Sunday, April 09, 2006

Toure: IJ Erred In All Six Speculative Reasons To Deny Asylum (and violated his duty to develop the record)

Toure v. Gonzales
April 5, 2006
Third Circuit

This is another case where the Third Circuit overturned the BIA and immigration judge's asylum decision because their findings were based on inferences and presumptions that are not reasonably grounded in the record. The IJ made six findings and the Third Circuit soundly rejected all six because some were "simply speculative or insufficiently developed; others defy the canons of logic."

Focusing on when the man's house was invaded and his wife was abducted by people supporting the Ivory Coast government. That was the third major attack on him -- he was detained for 15 days in February 1998 (but not beaten or otherwise mistreated) and he was detained for two days and severely beaten in January 2001. Even if the IJ held those first two attacks were not severe enough to be persecution, they set a backdrop for the danger he felt after the third attack.

If true, the three attacks definitely constitute persecution and the Third Circuit cited other cases involving multiple beatings that caused injury. It was not just isolated mistreatement that caused no severe injuries.

The Third Circuit also ruled that the immigrant made a case that he was attacked for his political opinion. The IJ should not have required him to be a card-carrying member of his political group. Also, the IJ incorrectly ruled that the internal conflict in the Ivory Coast is not regional or ethnic, but every official report of the civil war says otherwise! A third error of the IJ and BIA was ruling that there was not enough proof that the home invasion was something other than a common burglary. The IJ and BIA took the isolated comment that some common burglaries are done by men in uniform to extrapolate falsely that the invasion by uniformed people was likely a common burglary.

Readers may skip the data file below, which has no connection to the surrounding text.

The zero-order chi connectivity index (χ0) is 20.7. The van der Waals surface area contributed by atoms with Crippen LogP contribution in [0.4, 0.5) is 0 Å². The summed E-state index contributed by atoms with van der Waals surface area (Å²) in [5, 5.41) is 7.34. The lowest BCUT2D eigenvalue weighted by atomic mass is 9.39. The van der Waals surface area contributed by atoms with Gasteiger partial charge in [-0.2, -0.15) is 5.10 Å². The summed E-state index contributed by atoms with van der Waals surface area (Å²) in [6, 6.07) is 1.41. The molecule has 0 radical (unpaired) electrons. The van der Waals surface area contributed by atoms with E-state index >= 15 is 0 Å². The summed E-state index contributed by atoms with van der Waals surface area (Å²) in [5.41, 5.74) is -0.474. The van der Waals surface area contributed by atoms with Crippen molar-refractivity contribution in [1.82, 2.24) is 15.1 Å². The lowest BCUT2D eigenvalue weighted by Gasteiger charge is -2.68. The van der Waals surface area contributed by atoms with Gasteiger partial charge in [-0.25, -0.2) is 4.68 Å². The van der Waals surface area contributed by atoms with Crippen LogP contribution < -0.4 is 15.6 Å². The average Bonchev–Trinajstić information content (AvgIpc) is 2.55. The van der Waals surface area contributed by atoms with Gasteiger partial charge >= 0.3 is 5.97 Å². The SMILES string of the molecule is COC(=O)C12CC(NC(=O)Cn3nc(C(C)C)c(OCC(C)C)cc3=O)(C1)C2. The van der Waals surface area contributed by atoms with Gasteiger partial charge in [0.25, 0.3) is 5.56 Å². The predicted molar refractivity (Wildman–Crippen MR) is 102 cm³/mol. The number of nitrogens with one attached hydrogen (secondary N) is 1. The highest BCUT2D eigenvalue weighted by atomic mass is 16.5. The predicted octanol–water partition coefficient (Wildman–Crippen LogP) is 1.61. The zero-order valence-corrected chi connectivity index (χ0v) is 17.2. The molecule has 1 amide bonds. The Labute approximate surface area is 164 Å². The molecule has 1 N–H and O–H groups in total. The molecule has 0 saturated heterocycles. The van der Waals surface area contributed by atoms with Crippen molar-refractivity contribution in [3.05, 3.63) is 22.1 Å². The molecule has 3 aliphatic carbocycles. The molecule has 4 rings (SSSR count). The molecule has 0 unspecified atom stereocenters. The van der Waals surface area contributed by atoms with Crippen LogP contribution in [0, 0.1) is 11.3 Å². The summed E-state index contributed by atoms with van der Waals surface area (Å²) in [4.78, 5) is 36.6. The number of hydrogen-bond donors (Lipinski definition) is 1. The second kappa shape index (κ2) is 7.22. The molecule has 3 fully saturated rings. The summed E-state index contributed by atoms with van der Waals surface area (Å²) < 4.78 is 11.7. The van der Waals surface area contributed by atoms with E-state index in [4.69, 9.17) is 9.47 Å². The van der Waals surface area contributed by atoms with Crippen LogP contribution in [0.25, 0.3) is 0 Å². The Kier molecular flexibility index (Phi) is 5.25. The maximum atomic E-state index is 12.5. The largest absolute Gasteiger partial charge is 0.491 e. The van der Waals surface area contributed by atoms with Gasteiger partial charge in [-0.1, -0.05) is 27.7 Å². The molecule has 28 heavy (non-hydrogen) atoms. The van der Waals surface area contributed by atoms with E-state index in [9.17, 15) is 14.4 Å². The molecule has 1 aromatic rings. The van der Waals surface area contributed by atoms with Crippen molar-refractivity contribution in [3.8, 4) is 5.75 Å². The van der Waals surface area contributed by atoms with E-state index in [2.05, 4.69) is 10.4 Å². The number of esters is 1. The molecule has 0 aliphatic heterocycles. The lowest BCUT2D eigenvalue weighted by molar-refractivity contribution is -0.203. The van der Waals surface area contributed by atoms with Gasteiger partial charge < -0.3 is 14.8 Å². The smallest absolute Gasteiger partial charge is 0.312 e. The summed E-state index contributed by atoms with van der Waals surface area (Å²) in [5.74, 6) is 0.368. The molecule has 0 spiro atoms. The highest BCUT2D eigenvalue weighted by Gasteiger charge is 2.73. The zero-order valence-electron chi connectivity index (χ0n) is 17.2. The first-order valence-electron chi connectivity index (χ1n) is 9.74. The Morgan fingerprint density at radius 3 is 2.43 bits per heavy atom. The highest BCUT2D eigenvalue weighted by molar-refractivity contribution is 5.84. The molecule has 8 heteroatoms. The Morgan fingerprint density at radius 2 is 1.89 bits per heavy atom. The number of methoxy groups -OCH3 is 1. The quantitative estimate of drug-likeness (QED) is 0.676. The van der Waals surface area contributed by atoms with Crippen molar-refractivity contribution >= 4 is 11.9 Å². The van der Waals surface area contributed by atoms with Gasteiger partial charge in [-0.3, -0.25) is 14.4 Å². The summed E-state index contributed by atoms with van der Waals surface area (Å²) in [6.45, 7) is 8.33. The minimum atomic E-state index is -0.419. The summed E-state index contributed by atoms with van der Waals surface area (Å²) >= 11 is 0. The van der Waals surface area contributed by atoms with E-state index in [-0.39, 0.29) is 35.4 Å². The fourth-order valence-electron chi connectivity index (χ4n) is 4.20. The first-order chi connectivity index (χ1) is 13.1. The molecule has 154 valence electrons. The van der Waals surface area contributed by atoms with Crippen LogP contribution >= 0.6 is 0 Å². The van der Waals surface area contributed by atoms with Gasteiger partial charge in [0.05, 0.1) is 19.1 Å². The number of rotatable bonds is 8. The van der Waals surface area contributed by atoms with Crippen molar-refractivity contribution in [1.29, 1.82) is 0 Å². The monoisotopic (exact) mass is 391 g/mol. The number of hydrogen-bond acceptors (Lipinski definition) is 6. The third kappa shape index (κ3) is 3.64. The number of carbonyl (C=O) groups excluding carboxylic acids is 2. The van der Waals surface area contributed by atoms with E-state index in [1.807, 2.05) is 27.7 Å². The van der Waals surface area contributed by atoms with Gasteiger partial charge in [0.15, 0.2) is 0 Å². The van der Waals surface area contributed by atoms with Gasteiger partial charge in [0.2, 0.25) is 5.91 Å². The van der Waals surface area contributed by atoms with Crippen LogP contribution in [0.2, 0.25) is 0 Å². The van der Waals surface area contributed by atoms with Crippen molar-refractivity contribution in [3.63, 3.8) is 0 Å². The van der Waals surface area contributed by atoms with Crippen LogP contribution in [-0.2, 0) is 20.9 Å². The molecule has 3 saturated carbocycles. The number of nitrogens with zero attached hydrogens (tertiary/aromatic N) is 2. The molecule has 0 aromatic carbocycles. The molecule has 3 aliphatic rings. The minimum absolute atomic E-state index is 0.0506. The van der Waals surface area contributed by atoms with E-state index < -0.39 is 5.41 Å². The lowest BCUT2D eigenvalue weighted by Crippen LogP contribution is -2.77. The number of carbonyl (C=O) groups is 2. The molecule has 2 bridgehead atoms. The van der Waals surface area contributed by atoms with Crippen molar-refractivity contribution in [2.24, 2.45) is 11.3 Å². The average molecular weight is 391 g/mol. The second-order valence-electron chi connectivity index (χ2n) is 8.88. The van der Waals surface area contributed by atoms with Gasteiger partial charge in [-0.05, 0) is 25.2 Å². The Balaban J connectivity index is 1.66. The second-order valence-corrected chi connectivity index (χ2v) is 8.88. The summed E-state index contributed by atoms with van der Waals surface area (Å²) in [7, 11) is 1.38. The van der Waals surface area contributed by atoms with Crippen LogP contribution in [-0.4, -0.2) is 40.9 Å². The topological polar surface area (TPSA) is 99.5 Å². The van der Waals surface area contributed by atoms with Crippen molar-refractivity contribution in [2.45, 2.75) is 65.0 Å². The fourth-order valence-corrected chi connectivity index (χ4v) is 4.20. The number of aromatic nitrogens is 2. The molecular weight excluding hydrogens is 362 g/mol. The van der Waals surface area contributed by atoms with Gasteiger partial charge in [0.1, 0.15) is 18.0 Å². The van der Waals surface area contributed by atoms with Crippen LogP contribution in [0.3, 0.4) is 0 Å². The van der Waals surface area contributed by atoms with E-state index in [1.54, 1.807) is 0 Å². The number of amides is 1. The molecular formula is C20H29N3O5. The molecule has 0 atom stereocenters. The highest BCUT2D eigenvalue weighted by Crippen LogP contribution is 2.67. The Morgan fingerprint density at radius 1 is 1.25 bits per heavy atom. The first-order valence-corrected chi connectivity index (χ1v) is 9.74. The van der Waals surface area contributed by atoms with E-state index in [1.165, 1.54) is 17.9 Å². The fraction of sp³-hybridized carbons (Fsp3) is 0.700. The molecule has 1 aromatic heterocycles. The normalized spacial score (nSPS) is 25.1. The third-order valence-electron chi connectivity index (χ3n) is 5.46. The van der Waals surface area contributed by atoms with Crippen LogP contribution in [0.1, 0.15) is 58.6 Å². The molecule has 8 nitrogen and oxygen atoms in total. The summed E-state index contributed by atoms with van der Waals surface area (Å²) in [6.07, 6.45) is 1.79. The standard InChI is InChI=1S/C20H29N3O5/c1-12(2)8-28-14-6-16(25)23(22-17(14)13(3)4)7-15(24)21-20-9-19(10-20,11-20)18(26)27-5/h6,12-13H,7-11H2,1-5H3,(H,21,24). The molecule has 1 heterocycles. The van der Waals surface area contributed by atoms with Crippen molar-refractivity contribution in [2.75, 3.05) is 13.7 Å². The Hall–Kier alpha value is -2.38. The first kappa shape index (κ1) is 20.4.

The Third Circuit also addressed other errors: he can't be penalized for breaking a law that he had to in order to escape the persecution, the BIA and IJ can't penalize him for not having corroborating evidence unless they engage in the required three-step analysis, the IJ's unclear credibility finding would have been unfounded because it falsely assumed the Ivory Coast is run top-down.

The Third Circuit reiterated that even after REAL ID, the IJ still has a duty to develop an applicant's testimony, especially regarding an issue that the judge may find dispositive. The Third Circuit cited In re S-M-J-, 21 I. & N. Dec. at 723-726 (“Although the burden of proof in establishing a claim is on the applicant, the Service and the Immigration Judge have a role in introducing evidence into the record.”).


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